The man accused of killing Craig Widdifield in cold blood nearly four years ago in a South Surrey parking lot will learn in eight weeks if he will be found guilty of the crime.
Justice Peter Voith confirmed Friday he will present his reasons for judgment in the case against Brody Robert Paterson on March 31.
The scheduling followed 2½ days of closing submissions by lawyers who began arguing the case in B.C. Supreme Court in New Westminster last September.
Crown David Sim told the court Thursday that it “should be left with no reasonable doubt” that Paterson is “guilty of the planned and deliberate murder of Craig Widdifield.”
Defence counsel Michael Klein disagreed. He said one witness’s testimony was “troubling,” while two others “provided evidence that seemed to exonerate the accused.”
“Collectively, I think there’s reasonable doubt,” Klein told the court Friday.
Paterson, born in 1994, was arrested in October 2014 and charged with first-degree murder. Widdifield, 28, was gunned down in the 15700-block of Croydon Drive around 7 p.m. on April 24, 2013, in what police at the time described as a “murder conspiracy.”
Paterson pleaded not guilty at the outset of his trial, which was adjourned after two weeks due to “an issue,” then resumed in January.
One witness who testified last fall – and whose identity is protected by a publication ban – described having “direct line of sight” to the killing, which took place as Widdifield was getting into his Mercedes SUV.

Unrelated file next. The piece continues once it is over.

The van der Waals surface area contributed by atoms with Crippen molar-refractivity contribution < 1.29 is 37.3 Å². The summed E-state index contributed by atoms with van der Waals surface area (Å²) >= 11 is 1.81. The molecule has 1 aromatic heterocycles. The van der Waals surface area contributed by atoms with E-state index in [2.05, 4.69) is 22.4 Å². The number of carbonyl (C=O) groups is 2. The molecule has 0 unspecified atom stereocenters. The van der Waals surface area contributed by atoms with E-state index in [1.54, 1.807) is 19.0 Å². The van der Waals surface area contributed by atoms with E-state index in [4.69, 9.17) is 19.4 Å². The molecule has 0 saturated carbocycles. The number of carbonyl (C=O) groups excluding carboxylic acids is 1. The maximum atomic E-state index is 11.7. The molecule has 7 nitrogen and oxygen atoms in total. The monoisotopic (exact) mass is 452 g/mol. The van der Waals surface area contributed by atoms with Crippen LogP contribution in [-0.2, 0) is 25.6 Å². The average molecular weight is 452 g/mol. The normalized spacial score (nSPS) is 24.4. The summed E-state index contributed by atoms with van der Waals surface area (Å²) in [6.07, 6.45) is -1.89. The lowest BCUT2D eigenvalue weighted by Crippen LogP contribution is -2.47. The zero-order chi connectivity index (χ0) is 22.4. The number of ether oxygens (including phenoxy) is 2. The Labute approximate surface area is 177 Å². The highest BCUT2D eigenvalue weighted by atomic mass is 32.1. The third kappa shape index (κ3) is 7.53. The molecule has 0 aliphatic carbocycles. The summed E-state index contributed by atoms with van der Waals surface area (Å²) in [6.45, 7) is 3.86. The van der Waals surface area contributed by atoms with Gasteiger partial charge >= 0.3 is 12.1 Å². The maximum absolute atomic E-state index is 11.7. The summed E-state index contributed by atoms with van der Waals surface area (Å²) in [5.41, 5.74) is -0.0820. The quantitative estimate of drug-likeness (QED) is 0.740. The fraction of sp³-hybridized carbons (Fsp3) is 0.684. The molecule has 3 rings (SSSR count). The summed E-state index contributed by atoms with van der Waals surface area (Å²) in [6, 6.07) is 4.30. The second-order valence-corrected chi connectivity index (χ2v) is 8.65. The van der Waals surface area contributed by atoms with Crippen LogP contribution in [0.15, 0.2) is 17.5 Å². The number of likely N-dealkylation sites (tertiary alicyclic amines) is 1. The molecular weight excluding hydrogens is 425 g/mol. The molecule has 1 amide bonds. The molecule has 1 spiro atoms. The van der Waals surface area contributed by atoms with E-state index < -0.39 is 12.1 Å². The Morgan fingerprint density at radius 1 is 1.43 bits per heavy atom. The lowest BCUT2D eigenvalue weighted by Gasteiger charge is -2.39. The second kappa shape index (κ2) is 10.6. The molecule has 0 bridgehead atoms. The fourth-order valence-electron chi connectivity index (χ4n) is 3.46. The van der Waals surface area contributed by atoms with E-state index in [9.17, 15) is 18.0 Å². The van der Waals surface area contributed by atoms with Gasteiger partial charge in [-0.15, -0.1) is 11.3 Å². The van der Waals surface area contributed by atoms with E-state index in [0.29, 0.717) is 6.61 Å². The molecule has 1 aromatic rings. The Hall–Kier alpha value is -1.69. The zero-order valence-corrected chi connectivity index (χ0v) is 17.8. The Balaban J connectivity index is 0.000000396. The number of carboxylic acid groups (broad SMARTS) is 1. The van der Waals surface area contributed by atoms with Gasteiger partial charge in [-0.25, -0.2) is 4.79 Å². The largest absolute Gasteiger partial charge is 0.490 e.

“I saw a person with their right arm extended to another person, heard or saw the two or three shots, the person stepping into the vehicle fell backwards,” the witness testified. “At that point, I saw everyone just scatter (and) saw the last breath of the victim.”
The gunman then got into a Jeep Grand Cherokee that was parked next to Widdifield’s SUV – entering through the front passenger door – and sped off, the witness said.
The witness also testified that he followed the gunman – who had been wearing “some sort of mask to disguise his face” – while calling 911, until the Jeep turned onto a dead-end road.
Paterson took the stand on Jan. 20 and 21. Klein told Peace Arch News by email that his client “denied participating in the homicide of (the) victim.”
During closing submissions, Sim described Paterson’s testimony as “wholly unbelievable,” intended to “minimize and distance himself from the planning and execution of the murder of Craig Widdifield.”
Klein, noting Paterson had told police he was at White Rock beach at the time, submitted that the statement wouldn’t make sense if Paterson had pulled the trigger.
“If the accused was the shooter, why would he put himself in the vicinity (of the crime)?” Klein said.
While Klein questioned the credibility of one witness who had identified Paterson from a photo lineup with “no hesitation,” Voith said he was troubled by Paterson’s memory of certain events in “perfect sequence,” but not others.
“You are suspicious of people whose recollection of events are overly precise,” Voith said.
Klein submitted that the degree of detail provided “does not detract” from Paterson’s credibility.